You’re pregnant. And, then the doctor’s say there are complications – placenta previa (a low-lying placenta that covers the opening of mum’s cervix). You have to have a C-section.
Okay, so it’s not the first time. This was the case for Ella Clarke, a 31-year-old mum from Torquay, Devon. But, what you, and Clarke, wouldn’t expect is to wake up days later without lower legs.
That’s right, a C-section turned into a double amputation. How?
The mum of seven had already delivered six of her little one’s via C-section. Clarke told the Daily Mail, “Because I had a traumatic labour when I was 18 with my child, I’d had six caesareans through choice with every other birth. But this time I was told I needed one for medical reasons.”
This time, the scheduled delivery wasn’t exactly surprising. For the most part Clarke’s pregnancy went on normally. Even though she had placenta previa, it wasn’t until 36 weeks that anything overly out of the normal happened. When the mum-to-be began to bleed, she was taken to Torbay hospital – where she was told that she had to have the C-section right away. Being her seventh time around, the mum said, to the Daily Mail, “I wasn’t worried at all, I was just excited about meeting my little girl.”
But, Clarke wouldn’t meet her little girl just yet. As the doctors delivered 6lb. 5oz. Winter Rose on a December day in 2015, the mum began losing blood. Clarke had a condition known as placenta acrreta. According to the King Edward Memorial Hospital, placenta accreta is an abnormally implanted placenta. It can lead to haemorrhaging and massive blood loss (in the mum).
In Clarke’s case, she lost 6 litres of blood. When the bleeding didn’t stop, doctors performed an emergency hysterectomy. The new mum was then put into a medically-induced coma. While in the coma, she needed hourly monitoring for blood clotting. This severe side effect of her condition then put her at risk for clotting in the legs. But, allegedly, the necessary monitoring didn’t happen on schedule.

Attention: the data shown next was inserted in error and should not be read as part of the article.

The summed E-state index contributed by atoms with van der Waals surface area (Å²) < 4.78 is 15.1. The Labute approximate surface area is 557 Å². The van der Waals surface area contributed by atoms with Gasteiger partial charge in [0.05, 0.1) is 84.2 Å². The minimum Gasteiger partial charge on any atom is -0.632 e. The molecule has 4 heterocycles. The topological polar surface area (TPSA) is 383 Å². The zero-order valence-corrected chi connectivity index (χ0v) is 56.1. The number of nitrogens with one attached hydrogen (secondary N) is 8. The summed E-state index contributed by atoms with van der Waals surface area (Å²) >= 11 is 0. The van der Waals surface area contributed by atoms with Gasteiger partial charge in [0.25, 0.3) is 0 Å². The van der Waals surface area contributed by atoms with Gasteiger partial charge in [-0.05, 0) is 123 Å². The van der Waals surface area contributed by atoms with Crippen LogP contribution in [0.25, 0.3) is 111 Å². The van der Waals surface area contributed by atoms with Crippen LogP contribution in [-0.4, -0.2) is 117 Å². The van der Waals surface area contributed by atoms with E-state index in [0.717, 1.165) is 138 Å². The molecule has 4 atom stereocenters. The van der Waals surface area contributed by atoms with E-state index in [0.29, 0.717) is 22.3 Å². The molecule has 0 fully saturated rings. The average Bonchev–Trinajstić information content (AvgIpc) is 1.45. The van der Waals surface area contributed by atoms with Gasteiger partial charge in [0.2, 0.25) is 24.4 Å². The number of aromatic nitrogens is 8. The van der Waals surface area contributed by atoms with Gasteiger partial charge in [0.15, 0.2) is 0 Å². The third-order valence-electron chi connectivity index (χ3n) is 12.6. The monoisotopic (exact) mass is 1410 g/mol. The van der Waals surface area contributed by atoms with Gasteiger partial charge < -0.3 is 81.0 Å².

The mum alleges that six hours went by in between circulation checks. Her blood began clotting, and the circulation in her legs stopped. By the time the doctors found the major clotting the tissue was emitting toxins. The possibly fatal toxins could quickly spread across Clarke’s body, causing fatal damage.
In order to save her life, the doctors made the decision to amputate both of the mum’s legs in an 8-hour surgery. When Clarke awoke, five days later, she didn’t even realise that she had been in a coma. Expecting doctors to hand her new baby girl to her, Clarke was given something much less joyous than a newborn. Doctors told her that they had put her into a coma and also had to perform a double amputation.
The formerly active mum had to settle for a wheelchair-bound life. Clarke said, “I went from being an active mum to instantly wheelchair bound. I couldn’t stop crying.” The following March she was given prosthetic legs. She also got an apology – from the hospital.
They admitted their oversight when it came to checking the mum for clots. Even so, Clarke said, “I finally got my apology, but it was five months too late.” It’s her belief that if the doctors had maintained proper clot checks (on an hourly basis) that she would never had needed the double amputation, and would be able to live the life she always had.
While the Torbay and South Devon NHS Foundation Trust have publically given their sympathy to Clarke, they are yet to make a public statement on the outcome or progress of the investigation into this tragic situation.